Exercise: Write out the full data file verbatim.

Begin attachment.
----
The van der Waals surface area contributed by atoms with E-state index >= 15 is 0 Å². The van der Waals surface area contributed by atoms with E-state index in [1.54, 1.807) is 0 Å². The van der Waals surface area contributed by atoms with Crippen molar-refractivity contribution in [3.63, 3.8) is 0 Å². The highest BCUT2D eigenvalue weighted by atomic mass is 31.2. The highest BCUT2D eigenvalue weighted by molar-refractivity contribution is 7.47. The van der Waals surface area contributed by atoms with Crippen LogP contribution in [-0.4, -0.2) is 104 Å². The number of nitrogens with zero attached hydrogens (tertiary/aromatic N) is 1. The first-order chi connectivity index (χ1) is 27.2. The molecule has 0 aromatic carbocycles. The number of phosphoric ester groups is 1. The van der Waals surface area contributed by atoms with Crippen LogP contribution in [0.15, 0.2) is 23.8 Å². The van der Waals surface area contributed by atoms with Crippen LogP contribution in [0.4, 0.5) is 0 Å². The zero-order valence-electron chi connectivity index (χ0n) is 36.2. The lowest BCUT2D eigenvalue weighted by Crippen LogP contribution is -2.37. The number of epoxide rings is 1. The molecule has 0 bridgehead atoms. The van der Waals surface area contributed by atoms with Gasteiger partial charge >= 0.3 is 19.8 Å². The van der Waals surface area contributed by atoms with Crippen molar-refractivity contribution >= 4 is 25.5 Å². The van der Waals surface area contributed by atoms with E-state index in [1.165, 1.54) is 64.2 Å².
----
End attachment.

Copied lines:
The van der Waals surface area contributed by atoms with E-state index >= 15 is 0 Å². The van der Waals surface area contributed by atoms with E-state index in [1.54, 1.807) is 0 Å². The van der Waals surface area contributed by atoms with Crippen molar-refractivity contribution in [3.63, 3.8) is 0 Å². The highest BCUT2D eigenvalue weighted by atomic mass is 31.2. The highest BCUT2D eigenvalue weighted by molar-refractivity contribution is 7.47. The van der Waals surface area contributed by atoms with Crippen LogP contribution in [-0.4, -0.2) is 104 Å². The number of nitrogens with zero attached hydrogens (tertiary/aromatic N) is 1. The first-order chi connectivity index (χ1) is 27.2. The molecule has 0 aromatic carbocycles. The number of phosphoric ester groups is 1. The van der Waals surface area contributed by atoms with Crippen LogP contribution in [0.15, 0.2) is 23.8 Å². The van der Waals surface area contributed by atoms with Crippen LogP contribution in [0.4, 0.5) is 0 Å². The zero-order valence-electron chi connectivity index (χ0n) is 36.2. The lowest BCUT2D eigenvalue weighted by Crippen LogP contribution is -2.37. The number of epoxide rings is 1. The molecule has 0 bridgehead atoms. The van der Waals surface area contributed by atoms with Gasteiger partial charge >= 0.3 is 19.8 Å². The van der Waals surface area contributed by atoms with Crippen molar-refractivity contribution >= 4 is 25.5 Å². The van der Waals surface area contributed by atoms with E-state index in [1.165, 1.54) is 64.2 Å².